I believe that my tops are 100 or 99db 1w/1m (SR4732A). Since we do a lot of hard rock/ metal, sometimes we are going for around 110-115dB spl at house center. Our large system is approximately 15,500 watts. We can do 1500 people outside with it easily. And if the music isnt metal, we can do more than that comfortably.

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From my thinking an actual 500 seating capacity club is huge,at least for around here. For the clubs I play,most of them under 250 capacity,I use about 3800 watts for subs and 1900 above 100hz. I use the same amps for my smaller outdoor shows but the sub amps are running at 2 ohms instead of 4,so I have 6000 watts to the subs.

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Originally posted by skunky_funk

In the past I knew that a rough way to estimate the power you need for your PA is a certain number of watts per person. Say you wanna design a PA for a bar with a seating capacity of 500, how much wattage do you need?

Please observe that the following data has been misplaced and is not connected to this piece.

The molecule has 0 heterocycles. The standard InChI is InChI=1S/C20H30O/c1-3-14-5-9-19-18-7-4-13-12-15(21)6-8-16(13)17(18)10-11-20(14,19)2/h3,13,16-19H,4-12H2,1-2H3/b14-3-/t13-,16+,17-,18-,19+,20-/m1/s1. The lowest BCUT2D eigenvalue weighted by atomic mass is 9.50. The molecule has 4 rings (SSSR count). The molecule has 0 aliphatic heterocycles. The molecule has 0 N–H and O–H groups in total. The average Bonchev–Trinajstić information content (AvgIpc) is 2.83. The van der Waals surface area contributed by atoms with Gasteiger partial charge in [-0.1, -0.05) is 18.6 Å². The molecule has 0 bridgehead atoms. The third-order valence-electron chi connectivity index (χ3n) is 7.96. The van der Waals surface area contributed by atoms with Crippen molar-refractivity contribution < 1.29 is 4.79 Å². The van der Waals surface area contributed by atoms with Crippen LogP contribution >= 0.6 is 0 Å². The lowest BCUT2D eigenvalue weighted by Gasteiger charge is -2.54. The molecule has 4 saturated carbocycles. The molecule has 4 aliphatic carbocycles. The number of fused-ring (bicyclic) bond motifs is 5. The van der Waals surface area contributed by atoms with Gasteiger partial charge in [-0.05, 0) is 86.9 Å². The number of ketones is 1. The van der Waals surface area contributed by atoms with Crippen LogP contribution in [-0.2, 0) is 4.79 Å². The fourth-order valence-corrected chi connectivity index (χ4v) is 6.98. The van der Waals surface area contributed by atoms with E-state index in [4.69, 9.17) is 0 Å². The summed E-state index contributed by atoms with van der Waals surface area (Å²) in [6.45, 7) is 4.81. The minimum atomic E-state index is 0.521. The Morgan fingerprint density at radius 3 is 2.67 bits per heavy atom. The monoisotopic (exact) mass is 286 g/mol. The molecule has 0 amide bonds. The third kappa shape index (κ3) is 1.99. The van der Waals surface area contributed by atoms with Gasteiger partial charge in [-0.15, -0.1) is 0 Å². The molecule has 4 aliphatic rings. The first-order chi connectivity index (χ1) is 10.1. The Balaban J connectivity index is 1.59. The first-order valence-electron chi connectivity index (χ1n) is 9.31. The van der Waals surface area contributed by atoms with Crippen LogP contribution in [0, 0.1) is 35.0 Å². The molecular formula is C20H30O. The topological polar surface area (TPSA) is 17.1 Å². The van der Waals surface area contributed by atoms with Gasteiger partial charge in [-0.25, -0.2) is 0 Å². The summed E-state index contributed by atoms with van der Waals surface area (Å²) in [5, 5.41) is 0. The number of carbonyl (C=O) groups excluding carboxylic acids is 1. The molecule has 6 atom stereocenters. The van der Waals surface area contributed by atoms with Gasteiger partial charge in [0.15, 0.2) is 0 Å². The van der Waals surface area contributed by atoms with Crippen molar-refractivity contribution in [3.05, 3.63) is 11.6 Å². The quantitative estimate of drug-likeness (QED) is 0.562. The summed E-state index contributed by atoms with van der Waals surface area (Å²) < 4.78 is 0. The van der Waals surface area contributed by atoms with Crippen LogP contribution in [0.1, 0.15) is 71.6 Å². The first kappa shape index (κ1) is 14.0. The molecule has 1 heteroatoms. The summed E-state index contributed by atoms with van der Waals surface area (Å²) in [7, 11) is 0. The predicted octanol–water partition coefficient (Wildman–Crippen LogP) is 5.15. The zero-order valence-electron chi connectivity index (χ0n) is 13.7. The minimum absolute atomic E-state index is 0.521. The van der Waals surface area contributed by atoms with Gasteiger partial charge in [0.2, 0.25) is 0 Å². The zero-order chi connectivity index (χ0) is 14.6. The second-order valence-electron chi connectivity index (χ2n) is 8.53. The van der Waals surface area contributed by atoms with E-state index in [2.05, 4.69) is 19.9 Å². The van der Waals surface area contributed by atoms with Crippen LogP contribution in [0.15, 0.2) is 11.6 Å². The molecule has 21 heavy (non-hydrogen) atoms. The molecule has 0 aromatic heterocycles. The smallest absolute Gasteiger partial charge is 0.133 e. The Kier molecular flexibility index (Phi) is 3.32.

Well... somewhere between 10 and 20 watts per person will generally get the job done.

 

There's much to consider though... just like asking how many cubic inches of displacement in a vehicle motor based on the per passenger capacity? The answer depends on what kind of performance do you want?

 

Personally, for a 500 seat venue... national acts... 5000 watts might do it... with the right stuff. 10,000 watts is probably closer to the mark (FOH only, right?... since you could easily power up another 5KW in the monitor rig in a 500 seat venue).

 

10Kw is kind-of a magic number. It's similar to 400 HP in a Pony Car. I'm a bit of a railroad fan (some say steam engines are (were) the pinnacle of "a man and his machine". I believe SR is a close second... ) anyway... the accounts of the Alco Class 4000 steam engines (Big Boys) are interesting. The 4000's were magical by most accounts (and some ran better than others)... and although there wasn't a certifiable method to measure the power... I believe the tractive force exceeded 100,000 lbs. and the brute horsepower probably topped 10,000 HP. Most accounts by the engineers was: "just put the throttle where-ever you want and the engine will respond... basically as an extension of your throttle hand".